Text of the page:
Recent examples of such imagers include the EIT instrument  aboard SOHO at L1, the SDO/AIA , the Proba-2/SWAP instrument  in Earth orbit, the EUI of Solar Orbiter  and the EUVI instrument  aboard the STEREO spacecraft in solar orbit. Due to identical instrumental, observational and timing constraints at both Lagrange points, the synergies gained from a combined L1/L5 mission will be without existing comparison, allowing the perfect merge of high-resolution high-cadence EUV images for 67% of the solar surface and off solar limb. This will lead to much improved coverage of the development of active regions on the east side of the Sun, yet to rotate to the longitude of Earth, where increasing magnetic activity can finally lead to energy release and the eruption of Earth-directed events. Therefore, the operational follow-up and investigation of chromospheric and low-coronal activity by means of EUV images shall be another cornerstone for enhanced flare and CME forecast in the frame of the combined L1/L5 mission. The mentioned heritage instruments have various configurations. Whereas ESIO is geared towards a small instrument with a detector array of 512 x 512 pixels and a resolution of 12 arcsec, SWAP provides (as part of the SSA service fleet) 3.2 arcsec sampling with a 1k x 1k detector. EUI employs ‘low’ and high resolution channels with 2k x 2k and 3k x 3k detectors. The choice of the (EUV enhanced) detector appears therefore uncritical, and instead it needs to be decided which of the mentioned instruments are considered as the best baseline for the Lagrangian missions. Developments will depend on the choice of the final spatial resolution of the instrument and the number of wavelengths considered necessary. Wavelength selection is certainly a critical aspect for an operational mission with the expectation of high reliability for mechanisms, and the selected components of the used electronics, since none of the heritage instruments are ready to provide four different wavelengths. The selection of the number of wavelengths / filters needs therefore careful consideration.
Optional Remote Sensing Strawman Payload
Within the Phase 0 studies and to support the objectives of the SSA programme, we have investigated the usefulness of a NEO Imager to detect, monitor and characterize Near-Earth Objects (NEOs). Because of the background light from the Sun, optical observations from the Earth are very constrained if objects within 1 AU of the Sun are to be observed. Observations from the Lagrangian point could therefore make use of the shadow of the S/C and be able to scan the inner regions within the Earth orbit. It was confirmed that a scanning instrument would be very efficient and could potentially detect the majority of the otherwise invisible objects, and thereby prevent unexpected impacts on Earth such as the Chelyabinsk meteor or asteroid 2016QA2 that recent passed unexpectedly close to Earth. Some first ideas of the corresponding scanning strategies have been identified. Further investigations are necessary to maximize the overall NEO detection and orbit characterization efficiency, and to allow for early and effective mitigation strategies against objects with high impact probability on Earth. A scanning mechanism and optical configuration with low system impact would need to be developed. In the current configuration, the L1 and L5 mission architectures and preliminary designs show sufficient system margin. For the L5 mission, limitations are rather on the data transmission than on the power and mass. Other instruments could therefore in principle be included in the L5 payload if sufficient funding for the mission is provided and if such instruments can be developed within the current time frame, which foresees the launch in 2023.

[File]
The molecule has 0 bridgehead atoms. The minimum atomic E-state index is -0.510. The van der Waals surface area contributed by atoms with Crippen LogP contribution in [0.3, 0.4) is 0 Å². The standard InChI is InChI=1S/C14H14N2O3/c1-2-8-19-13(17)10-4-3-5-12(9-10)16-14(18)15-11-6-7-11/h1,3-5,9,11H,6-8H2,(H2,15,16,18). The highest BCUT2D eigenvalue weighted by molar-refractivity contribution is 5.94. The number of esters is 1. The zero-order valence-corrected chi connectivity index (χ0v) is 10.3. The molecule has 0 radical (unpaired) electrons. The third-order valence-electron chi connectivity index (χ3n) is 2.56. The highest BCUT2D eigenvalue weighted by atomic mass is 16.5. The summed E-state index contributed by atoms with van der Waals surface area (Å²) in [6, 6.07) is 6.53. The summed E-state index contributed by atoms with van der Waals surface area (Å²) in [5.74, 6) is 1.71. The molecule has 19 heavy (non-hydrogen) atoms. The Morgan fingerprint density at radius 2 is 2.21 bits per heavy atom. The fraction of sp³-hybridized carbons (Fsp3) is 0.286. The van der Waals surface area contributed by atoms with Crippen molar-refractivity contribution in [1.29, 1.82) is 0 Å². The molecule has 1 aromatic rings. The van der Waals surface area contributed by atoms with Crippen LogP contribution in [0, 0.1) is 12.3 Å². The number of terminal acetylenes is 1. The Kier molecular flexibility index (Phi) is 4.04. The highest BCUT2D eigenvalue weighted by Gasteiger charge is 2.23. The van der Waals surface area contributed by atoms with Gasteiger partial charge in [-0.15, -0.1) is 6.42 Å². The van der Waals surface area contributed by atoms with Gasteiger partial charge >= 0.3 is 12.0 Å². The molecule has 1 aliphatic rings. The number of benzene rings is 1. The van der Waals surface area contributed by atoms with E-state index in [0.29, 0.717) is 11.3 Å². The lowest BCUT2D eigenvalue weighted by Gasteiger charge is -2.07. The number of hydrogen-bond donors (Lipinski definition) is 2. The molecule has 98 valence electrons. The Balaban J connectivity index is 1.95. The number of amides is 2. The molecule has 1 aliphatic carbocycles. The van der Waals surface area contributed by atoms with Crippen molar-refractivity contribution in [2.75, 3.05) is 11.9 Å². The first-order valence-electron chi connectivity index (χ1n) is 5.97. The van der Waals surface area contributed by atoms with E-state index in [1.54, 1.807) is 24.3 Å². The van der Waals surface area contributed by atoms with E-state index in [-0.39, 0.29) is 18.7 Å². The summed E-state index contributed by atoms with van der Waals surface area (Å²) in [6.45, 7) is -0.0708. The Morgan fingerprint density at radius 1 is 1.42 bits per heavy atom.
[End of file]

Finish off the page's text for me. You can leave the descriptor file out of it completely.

CONCLUSION AND OUTLOOK
Within this paper we have provided the context of the Lagrangian mission configurations as derived from the Phase 0 studies for an Enhanced Space Weather Monitoring System. The L1 and L5 Lagrangian points have been shown to provide excellent vantage points for observations of the Sun and monitoring of the Earth/Sun system, in particular if operated in concert. We have presented an overview of the observational objectives for the necessary optical instruments and their performance parameters. The targeted space weather monitoring system is expected to have an operational character, and data transmission will have to be performed almost in real time and with high reliability on a 24/7/365 basis. The mission development therefore needs to make use of existing heritage. However, it is also obvious that several modifications have to be made, or retired instruments need to be reconstructed for the presented purposes. This requires a streamlined assessment in Phase A to consolidate the mission objectives, the corresponding instrument designs, and the mitigation of potential technical risks by early demonstration of the performance and compliance to the performance specifications with the required technology readiness.
We would like to thank the two industrial study teams led by Airbus Defence & Space GmbH, Friedrichshafen, Germany, and OHB System AG, Bremen, Germany. In the Airbus team the work was strongly supported by Airbus Defence & Space, Stevenage and by DEIMOS Space S.R.L., Romania; the OHB team was supported by DEIMOS Space UK Ltd. Valuable contributions to derive the mission objectives and instrument specifications were provided with the studies by the scientific consultants and space weather experts from Rutherford Appleton Laboratory, UK MetOffice, Mullard Space Science Laboratory, Imperial College, and Centre Spatial Liege.